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General discussion regarding the techniques and methods used to successfully grow tomato plants in containers.

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Old July 30, 2016   #1
Yak54
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Default Dwarfs in grow bags & BER

My first year growing in containers (grow bags) and I'm having a high rate of BER on my Sweet Scarlet Dwarf & Dwarf Orange Cream plants. Growing medium is Pro Mix BX. Fertilizer is 5-10-10 & Tomato Tone mixed in when planted with a follow up of Tomato Tone a few weeks after planting. Plants look pretty good with moderate amounts of green fruit but high rate of BER. Any tricks from you container growing experts to minimize BER ? Maybe Calcium ?

Dan
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Old July 30, 2016   #2
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I grow all my dwarfs and a few others in grow bags. Mine only develop a bad case of BER when they don't get a weekly feeding and regular watering. I feed weekly with Texas Tomato Food. Fertilizers don't stay in grow bags -- they wash out quickly. That's why I use liquid fertilizer so the plants can take it up before it washes out.
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Old July 30, 2016   #3
OmahaJB
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With my indoor winter/spring garden tomato plants almost all my tomatoes had BER, although it got better towards the end. My summer indoor garden tomatoes have not had it, with the exception of one tomato. Only things different really have been the heat (my grow room has been hot this summer) and the fact I've used Unsulphured Blackstrap Molasses two or three times, which helps the plants absorb nutrients from what I understand. I should probably have used the molasses more often, but still I haven't seen BER so no problem.

I thought my main problem with BER during the winter and spring was over watering, but I now believe it had more to do with the cooler weather.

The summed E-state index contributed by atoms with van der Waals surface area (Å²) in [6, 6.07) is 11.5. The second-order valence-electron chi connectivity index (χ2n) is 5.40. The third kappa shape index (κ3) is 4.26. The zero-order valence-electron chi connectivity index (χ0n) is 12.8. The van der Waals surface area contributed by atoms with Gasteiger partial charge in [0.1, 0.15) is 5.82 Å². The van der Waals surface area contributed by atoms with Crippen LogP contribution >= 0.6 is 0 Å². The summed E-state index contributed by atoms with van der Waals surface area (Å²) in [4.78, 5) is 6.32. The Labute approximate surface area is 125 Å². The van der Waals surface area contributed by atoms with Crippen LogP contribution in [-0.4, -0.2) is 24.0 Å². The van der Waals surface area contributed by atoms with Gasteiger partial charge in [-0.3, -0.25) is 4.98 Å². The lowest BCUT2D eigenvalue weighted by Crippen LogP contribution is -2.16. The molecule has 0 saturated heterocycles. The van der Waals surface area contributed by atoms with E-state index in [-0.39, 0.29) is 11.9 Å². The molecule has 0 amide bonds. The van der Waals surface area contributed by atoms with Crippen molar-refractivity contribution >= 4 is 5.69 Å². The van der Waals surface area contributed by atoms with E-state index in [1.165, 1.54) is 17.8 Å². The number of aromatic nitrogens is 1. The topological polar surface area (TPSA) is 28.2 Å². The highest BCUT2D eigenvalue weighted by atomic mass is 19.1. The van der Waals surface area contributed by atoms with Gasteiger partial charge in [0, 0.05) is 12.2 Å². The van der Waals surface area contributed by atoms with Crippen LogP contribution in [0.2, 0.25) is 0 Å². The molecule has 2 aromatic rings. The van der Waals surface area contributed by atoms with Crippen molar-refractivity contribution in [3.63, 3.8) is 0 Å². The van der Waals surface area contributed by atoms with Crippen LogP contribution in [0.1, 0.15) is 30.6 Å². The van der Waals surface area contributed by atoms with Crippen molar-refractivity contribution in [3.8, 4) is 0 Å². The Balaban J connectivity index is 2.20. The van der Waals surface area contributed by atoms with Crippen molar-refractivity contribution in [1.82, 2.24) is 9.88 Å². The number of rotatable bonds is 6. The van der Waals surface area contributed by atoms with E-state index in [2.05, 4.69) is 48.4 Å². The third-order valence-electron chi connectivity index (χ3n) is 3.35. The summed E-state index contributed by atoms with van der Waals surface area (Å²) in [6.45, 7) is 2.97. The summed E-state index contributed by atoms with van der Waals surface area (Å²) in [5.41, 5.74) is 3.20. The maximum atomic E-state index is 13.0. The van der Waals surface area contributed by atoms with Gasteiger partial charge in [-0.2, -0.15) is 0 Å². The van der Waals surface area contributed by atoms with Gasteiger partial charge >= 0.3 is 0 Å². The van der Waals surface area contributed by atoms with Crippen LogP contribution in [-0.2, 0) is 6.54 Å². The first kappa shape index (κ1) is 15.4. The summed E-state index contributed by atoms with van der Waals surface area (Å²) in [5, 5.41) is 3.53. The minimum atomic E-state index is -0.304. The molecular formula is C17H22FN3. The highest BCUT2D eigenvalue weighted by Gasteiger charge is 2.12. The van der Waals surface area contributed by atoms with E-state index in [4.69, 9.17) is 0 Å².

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Old July 30, 2016   #4
natural
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Dan,

I (actually, my son) am growing 300 plants in 5 gal grow bags.

Based on the advice from a local commercial greenhouse grower, I switched from an all peat mix to a mix that contains peat and bark fines. The bark actually helped the water soak in more uniformly. The problem I had with all peat is that if it dried out the water would run down the perimeter of the plant and not soak in. I have had much less BER this summer and it has been one of the hottest on record here.

You definitely must water consistently. Especially with your BX mix.

Temps here have been in the low to mid 90's every day the past month. I have had to water twice a day for 10 minutes each cycle. I am using netafim spray stakes.

Good luck,
Bill
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Old July 30, 2016   #5
encore
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in my gutter system which gives the plants all the water they want, which is really a grow bag inside of a bucket, my mix also included garden lime, out of 11 plants i only got 6 tomatoes with BER,
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Old August 2, 2016   #6
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Regulating their water intake and adding Dolomitic lime (mixed in with the initial potting mix, or scratched into the surface) or Calcium Nitrate (dissolves into water) should reduce the likelihood of BER. Bottom watering can help sometimes.
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Old August 7, 2016   #7
Yak54
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Thanks to all for your input and comments. I appreciate you all taking the time to respond to my post.

Dan
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Old August 7, 2016   #8